Water Quality Improvement Project
Issaquah Creek Basin:
The Issaquah Creek Basin is located on Washington State’s I-90 corridor at
the south end of Lake Sammamish in western King County. The basin consists of
the stream networks and watersheds of Issaquah and Tibbetts creeks, and
contains most of the city of Issaquah. Streams in the Issaquah Creek Basin
provide important resources for fish, primary contact recreation, education, and
Water quality issues
Issaquah Creek Basin streams have too much bacteria, as measured by fecal
coliform bacteria counts in the water. Because of this, these streams were
placed on the state's 303(d) list of impaired waters for 1998. The federal Clean
Water Act requires that streams on a state's 303(d) list have a total maximum daily
load (TMDL) or other appropriate water cleanup plan developed. The TMDL
or other appropriate water cleanup plan must determine the extent of the
impairment, how much pollutant the water body can actually accept without
violating the state's surface water quality standards (loading capacity),
and how much the pollutant load must be reduced so that the water body meets the
water quality standard for that pollutant (wasteload or load allocation).
Sources of bacteria contamination in the Issaquah Creek Basin include on-site
septic systems; possible sanitary sewer line leaks; agriculture (commercial and
small farms); landfills; and wildlife. Urban stormwater and stormwater runoff
from roads and highways also carry bacteria to the streams.
Water intake facility that provides water for the Issaquah Creek Salmon Hatchery and a series of boulder weirs built in 2012. This replaced an outmoded dam and fish ladder built in 1937. © Larry Franks, FISH Member.
Why this matters
Fecal coliform is a type of “bacteria” common in human and animal waste. It
indicates that sewage or manure is entering a water body. As the level of fecal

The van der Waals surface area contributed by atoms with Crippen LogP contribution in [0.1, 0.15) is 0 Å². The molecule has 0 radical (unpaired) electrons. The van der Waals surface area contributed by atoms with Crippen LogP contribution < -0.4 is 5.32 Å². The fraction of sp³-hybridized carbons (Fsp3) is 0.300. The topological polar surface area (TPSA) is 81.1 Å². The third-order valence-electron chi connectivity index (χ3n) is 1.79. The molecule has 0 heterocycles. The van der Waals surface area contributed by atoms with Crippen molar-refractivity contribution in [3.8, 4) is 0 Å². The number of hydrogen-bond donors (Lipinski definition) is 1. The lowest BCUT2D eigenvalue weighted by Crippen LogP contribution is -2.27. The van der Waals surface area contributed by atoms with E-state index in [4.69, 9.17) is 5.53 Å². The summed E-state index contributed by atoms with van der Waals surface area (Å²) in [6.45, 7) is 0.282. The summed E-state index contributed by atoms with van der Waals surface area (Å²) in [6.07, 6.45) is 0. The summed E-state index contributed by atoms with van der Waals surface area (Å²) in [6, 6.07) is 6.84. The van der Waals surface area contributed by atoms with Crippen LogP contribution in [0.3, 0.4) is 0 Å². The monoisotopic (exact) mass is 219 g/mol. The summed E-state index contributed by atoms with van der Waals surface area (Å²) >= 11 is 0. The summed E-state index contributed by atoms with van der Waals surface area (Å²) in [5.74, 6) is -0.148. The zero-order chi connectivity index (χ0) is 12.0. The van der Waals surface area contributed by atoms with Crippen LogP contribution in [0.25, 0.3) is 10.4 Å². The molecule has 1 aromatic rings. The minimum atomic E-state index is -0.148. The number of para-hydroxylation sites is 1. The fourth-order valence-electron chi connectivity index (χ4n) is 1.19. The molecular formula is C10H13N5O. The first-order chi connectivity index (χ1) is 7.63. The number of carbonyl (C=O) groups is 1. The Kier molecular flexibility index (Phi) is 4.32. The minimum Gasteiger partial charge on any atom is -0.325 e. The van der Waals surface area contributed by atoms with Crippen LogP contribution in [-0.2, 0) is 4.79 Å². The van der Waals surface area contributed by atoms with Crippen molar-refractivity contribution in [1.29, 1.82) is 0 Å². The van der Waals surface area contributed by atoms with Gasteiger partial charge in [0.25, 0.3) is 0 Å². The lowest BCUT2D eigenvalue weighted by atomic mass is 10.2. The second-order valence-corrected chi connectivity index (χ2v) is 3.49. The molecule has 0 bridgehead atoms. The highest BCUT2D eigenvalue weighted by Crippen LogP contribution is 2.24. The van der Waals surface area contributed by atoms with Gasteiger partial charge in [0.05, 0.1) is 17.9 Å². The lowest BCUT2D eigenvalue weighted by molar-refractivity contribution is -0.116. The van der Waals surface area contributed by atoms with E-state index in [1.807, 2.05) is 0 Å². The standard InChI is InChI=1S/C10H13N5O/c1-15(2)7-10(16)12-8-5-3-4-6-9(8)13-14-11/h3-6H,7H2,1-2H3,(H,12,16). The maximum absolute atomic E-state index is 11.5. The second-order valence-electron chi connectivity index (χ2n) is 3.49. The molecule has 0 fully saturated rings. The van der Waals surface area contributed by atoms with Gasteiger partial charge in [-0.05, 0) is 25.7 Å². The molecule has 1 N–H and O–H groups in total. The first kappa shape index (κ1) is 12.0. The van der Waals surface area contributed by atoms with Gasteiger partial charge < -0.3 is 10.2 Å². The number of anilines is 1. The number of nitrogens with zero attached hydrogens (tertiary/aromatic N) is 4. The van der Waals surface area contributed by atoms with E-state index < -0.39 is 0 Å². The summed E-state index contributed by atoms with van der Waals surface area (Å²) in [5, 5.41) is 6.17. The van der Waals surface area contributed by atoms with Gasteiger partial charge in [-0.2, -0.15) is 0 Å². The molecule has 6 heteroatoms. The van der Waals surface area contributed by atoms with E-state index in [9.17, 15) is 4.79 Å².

coliform increases, the risk of people getting sick from playing or working in
the water increases. Bacteria can get into our waters from untreated or
partially treated discharges from wastewater treatment plants, from improperly
functioning septic systems, stormwater drainage systems, and from livestock, pets and wildlife.
People can help keep bacteria out of the water. Properly collect, bag, and
trash dog poop. Check your on-site sewage system to make sure it is maintained
and working properly. Ensure livestock and manure are kept away from the water.
Status of the project
Washington State Department of Ecology (Ecology), along with local
governments, citizens, and special interest groups, developed a water quality
improvement report (also called a TMDL). This TMDL included a water
cleanup plan that detailed suggested methods and initial efforts to reduce fecal
coliform bacteria loading to the Issaquah Creek Basin. After addressing comments
from public review, Ecology submitted the TMDL to EPA. EPA approved the
TMDL in October 2004.
Issaquah Creek Basin Water Cleanup Plan for Fecal Coliform Bacteria: Submittal Report
Focus on Bacteria in the Issaquah Creek Basin (Ecology publication)
City of Issaquah - Rainier Boulevard Street LID Improvement Project
WRIA 8: Cedar-Sammamish-Lake Washington Watershed Information (Environmental Assessment
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